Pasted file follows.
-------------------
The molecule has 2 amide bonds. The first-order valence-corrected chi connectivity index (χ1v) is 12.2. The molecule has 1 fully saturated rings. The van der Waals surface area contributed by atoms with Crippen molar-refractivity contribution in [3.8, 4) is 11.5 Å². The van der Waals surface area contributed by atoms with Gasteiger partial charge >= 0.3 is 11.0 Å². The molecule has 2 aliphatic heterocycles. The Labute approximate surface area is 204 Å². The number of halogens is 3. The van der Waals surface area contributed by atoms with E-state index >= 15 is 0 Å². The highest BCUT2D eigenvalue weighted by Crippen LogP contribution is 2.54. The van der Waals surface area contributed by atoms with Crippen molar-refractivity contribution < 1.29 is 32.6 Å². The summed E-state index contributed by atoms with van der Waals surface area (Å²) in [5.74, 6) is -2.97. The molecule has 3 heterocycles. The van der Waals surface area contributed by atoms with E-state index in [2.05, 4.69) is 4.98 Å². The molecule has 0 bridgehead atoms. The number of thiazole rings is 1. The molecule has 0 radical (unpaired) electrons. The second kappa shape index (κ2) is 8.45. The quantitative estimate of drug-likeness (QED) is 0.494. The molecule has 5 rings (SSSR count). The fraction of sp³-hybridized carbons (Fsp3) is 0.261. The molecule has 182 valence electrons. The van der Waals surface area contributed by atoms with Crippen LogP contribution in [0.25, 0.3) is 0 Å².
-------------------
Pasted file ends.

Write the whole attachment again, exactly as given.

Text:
The molecule has 2 amide bonds. The first-order valence-corrected chi connectivity index (χ1v) is 12.2. The molecule has 1 fully saturated rings. The van der Waals surface area contributed by atoms with Crippen molar-refractivity contribution in [3.8, 4) is 11.5 Å². The van der Waals surface area contributed by atoms with Gasteiger partial charge >= 0.3 is 11.0 Å². The molecule has 2 aliphatic heterocycles. The Labute approximate surface area is 204 Å². The number of halogens is 3. The van der Waals surface area contributed by atoms with E-state index >= 15 is 0 Å². The highest BCUT2D eigenvalue weighted by Crippen LogP contribution is 2.54. The van der Waals surface area contributed by atoms with Crippen molar-refractivity contribution < 1.29 is 32.6 Å². The summed E-state index contributed by atoms with van der Waals surface area (Å²) in [5.74, 6) is -2.97. The molecule has 3 heterocycles. The van der Waals surface area contributed by atoms with E-state index in [2.05, 4.69) is 4.98 Å². The molecule has 0 bridgehead atoms. The number of thiazole rings is 1. The molecule has 0 radical (unpaired) electrons. The second kappa shape index (κ2) is 8.45. The quantitative estimate of drug-likeness (QED) is 0.494. The molecule has 5 rings (SSSR count). The fraction of sp³-hybridized carbons (Fsp3) is 0.261. The molecule has 182 valence electrons. The van der Waals surface area contributed by atoms with Crippen LogP contribution in [0.25, 0.3) is 0 Å².